Select Committee on Constitution Minutes of Evidence


Examination of Witnesses (Questions 160 - 163)

WEDNESDAY 17 JANUARY 2007

MR CHARLES CLARKE

  Q160  Lord Lyell of Markyate: You may be right in that the effect of the Convention on Human Rights has caused judges to play much less part in Parliament, which personally I regret. Do you agree with me that actually there was a very considerable strength in the Law Lords' position being in Parliament and that they knew very well the limits of what they should not do when they took part in legislation and that we may lose something when they go and that we have great benefit, for example, by retired Law Lords taking an active part?

  Mr Clarke: In principle yes, but in practice I have my doubts on two grounds. Lawyers are not quite as bad as economists but they are nearly as such. You get a very great range of very distinguished lawyers giving completely different and contradictory opinions on points with a great wealth of history. For the non-lawyer to observe it with interest is not necessarily clarifying. I am not certain that it is possible to get to a state of affairs with superior wisdom coming to bear on these matters. Secondly I think precisely what you said, Lord Lyell, reinforces the case I am making that there needs to be some forum where there is proper discussion of some of these issues. That may not be the House of Lords and I think it is open to question whether the House of Lords would have been a good forum for that, but there needs to be some forum for exchange and to that extent I agree. I know that you, yourself, are doubtful about some of the ways in which the European Union has operated and indeed the Council of Europe in some of these cases and the impact it has had upon our life in this country. However, we are members of the European Union, we are members of the Council of Europe, we live under the European Convention on Human Rights, we have done for a considerable period of time now. I do not anticipate that changing and therefore we need to find some arrangements which fit the world in which that is a reality. Whether that is a proper debate, to be honest I do not have a very good proposition as to what that should be, but I think we should be trying to edge towards a greater common understanding between the different arms of government about how we operate in these circumstances.

  Q161  Lord Woolf: My last question goes back to what we have been discussing before in this way. You are suggesting there should be informal methods of communication between the Law Lords and the executive which work better than they do at present. However, do you think that Parliament could play a role by establishing new constitutional arrangements to provide better channels of communication between the judiciary and the executive? It is a different constitutional set up but in France there is a process where legislation comes before the Conseil d'Etat before it is passed and the Conseil d'Etat, which is in many respects the final arbiter like our Law Lords, then gives a decision although later on it can come to a different decision.

  Mr Clarke: I am aware of the French example and I think it is quite interesting. Obviously France has a completely different legal system and so on but nevertheless I think there are some interesting points. Just for the avoidance of doubt, I am not arguing that informal is the only way to proceed. I think there needs to be a form of exchange of views which could very well be formal and in answer to Lord Woolf's point I certainly can envisage Parliament having a role in that process that would carry things through in a special way. Obviously the new parliamentary committees—the Joint Committee on Human Rights, for example—are efforts to try to take that forward in a better way. However, it needs to be evolved in a politically non-partisan way and I think that is the real problem. I think that because of the political partisanship about much of this legislation which I am acutely aware of has been so sharp, it has made it difficult sometimes to get to a broader interest in all this and I think that that arises here too. My answer to your question is yes, Parliament could play a major role and I think actually it could well be the moderator between the executive and the judiciary which could enable a better set of relationships to be established.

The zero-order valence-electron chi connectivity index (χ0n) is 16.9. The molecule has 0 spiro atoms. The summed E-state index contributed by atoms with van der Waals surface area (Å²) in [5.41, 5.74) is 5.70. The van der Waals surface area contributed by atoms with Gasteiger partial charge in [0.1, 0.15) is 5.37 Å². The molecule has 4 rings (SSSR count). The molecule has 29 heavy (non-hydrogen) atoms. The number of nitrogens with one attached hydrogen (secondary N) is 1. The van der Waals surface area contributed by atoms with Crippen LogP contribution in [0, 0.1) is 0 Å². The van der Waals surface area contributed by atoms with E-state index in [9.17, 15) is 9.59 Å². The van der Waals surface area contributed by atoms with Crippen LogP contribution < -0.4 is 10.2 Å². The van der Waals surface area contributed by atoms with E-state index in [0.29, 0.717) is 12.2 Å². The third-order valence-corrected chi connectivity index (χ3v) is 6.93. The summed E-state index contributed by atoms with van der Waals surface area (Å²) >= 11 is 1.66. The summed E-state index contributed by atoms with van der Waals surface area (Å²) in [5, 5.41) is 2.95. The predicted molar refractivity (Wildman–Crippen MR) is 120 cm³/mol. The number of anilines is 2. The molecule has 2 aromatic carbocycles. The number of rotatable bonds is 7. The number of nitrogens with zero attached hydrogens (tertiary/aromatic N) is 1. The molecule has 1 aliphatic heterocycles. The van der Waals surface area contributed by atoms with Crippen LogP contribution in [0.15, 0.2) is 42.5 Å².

Q162  Lord Woolf: Parliament requires from various bodies annual reports which can then be discussed. Certainly when I was Chief Justice I actually did produce annual reports on the civil division and the criminal division of the courts explaining what we had done. Do you think it would help if there was something similar from the Law Lords explaining their position? At the moment you have explained your views but the Law Lords have no similar forum to explain their position.

  Mr Clarke: May I offer them one in my drawing room next week if they would like to take that up? The answer is yes, I do think an annual report of that kind is very helpful. I really do think it is critically important to find some framework of debate on these matters and annual reports and devices of that kind are very, very positive proposals.

  Q163  Chairman: Thank you very much, Mr Clarke, for exceptionally interesting and forthright evidence. It has been very helpful to the Committee. We shall produce a transcript of your evidence and if you have any second thoughts that you would like to let us have we would be very grateful. Meanwhile thank you very much indeed.

  Mr Clarke: Thank you very much.







 
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